Thursday, November 19, 2009


Aleksandr from the car insurance ad is campaigning to have the word 'simples' added to the 'Dictionary of English Oxford'.

With irony-sensors switched off, I could point out that it is already there, since 'simple' is a noun as well as an adjective, with the plural form 'simples'. It is used in herbal medicine to describe a remedy with just one ingredient (thanks to Judy Delin's encyclopedic mind for that).

Apparently Aleksandr's usage is catching on - someone used it in an email to me the other day, hence this geekish hunt for origins.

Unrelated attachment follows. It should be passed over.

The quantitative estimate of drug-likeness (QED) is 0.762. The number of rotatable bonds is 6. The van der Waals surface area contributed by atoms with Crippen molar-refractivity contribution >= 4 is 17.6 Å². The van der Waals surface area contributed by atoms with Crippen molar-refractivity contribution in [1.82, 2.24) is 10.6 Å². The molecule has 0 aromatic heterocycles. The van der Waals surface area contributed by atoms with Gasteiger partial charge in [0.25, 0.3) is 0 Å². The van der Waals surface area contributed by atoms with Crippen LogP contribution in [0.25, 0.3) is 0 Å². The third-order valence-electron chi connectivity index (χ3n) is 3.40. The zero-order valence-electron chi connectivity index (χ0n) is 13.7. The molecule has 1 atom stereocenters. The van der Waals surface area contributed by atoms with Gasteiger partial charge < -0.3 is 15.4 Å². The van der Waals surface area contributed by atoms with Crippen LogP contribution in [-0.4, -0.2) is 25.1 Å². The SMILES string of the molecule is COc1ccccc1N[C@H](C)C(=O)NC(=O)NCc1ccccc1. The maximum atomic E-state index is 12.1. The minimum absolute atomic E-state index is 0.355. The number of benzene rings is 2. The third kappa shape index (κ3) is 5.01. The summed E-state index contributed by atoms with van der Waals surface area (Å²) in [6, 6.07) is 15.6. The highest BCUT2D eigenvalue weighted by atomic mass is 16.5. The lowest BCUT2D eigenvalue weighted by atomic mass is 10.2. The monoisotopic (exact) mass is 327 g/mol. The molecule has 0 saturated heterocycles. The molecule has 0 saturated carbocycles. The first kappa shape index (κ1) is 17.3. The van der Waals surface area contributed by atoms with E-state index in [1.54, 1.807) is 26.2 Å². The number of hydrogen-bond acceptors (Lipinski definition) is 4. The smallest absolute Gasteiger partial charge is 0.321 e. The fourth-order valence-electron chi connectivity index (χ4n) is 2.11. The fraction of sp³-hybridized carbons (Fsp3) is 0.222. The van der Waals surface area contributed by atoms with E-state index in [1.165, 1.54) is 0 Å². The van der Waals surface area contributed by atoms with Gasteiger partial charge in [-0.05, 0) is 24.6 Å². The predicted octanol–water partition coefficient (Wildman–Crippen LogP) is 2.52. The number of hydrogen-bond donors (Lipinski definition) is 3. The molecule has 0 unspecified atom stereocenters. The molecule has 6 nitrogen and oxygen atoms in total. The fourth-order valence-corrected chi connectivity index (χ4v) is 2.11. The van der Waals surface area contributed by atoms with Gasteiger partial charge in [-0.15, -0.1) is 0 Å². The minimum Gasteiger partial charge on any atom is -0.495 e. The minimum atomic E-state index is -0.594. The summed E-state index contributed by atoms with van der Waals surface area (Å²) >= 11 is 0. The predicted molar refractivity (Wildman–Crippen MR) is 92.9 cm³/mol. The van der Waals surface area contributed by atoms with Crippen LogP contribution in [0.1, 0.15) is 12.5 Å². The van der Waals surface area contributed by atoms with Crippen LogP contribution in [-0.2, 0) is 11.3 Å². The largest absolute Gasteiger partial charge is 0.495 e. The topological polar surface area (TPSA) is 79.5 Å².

It turns out that as with so much, Shakespeare was there first. This is Jacques in As You Like It:
'I have neither the scholar's melancholy, which is emulation; nor the musician's, which is fantastical; nor the courtier's, which is proud; nor the soldier's, which is ambitious; nor the lawyer's, which is politic; nor the lady's, which is nice; nor the lover's, which is all these; but it is a melancholy of mine own, compounded of many simples, extracted from many objects, and, indeed, the sundry contemplation of my travels; in which my often rumination wraps me in a most humorous sadness.'Act 4, Scene 1.
I'm quoting it to get in the wonderful 'scholar's melancholy, which is emulation'. They had the Research Excellence Framework in the old days too it seems.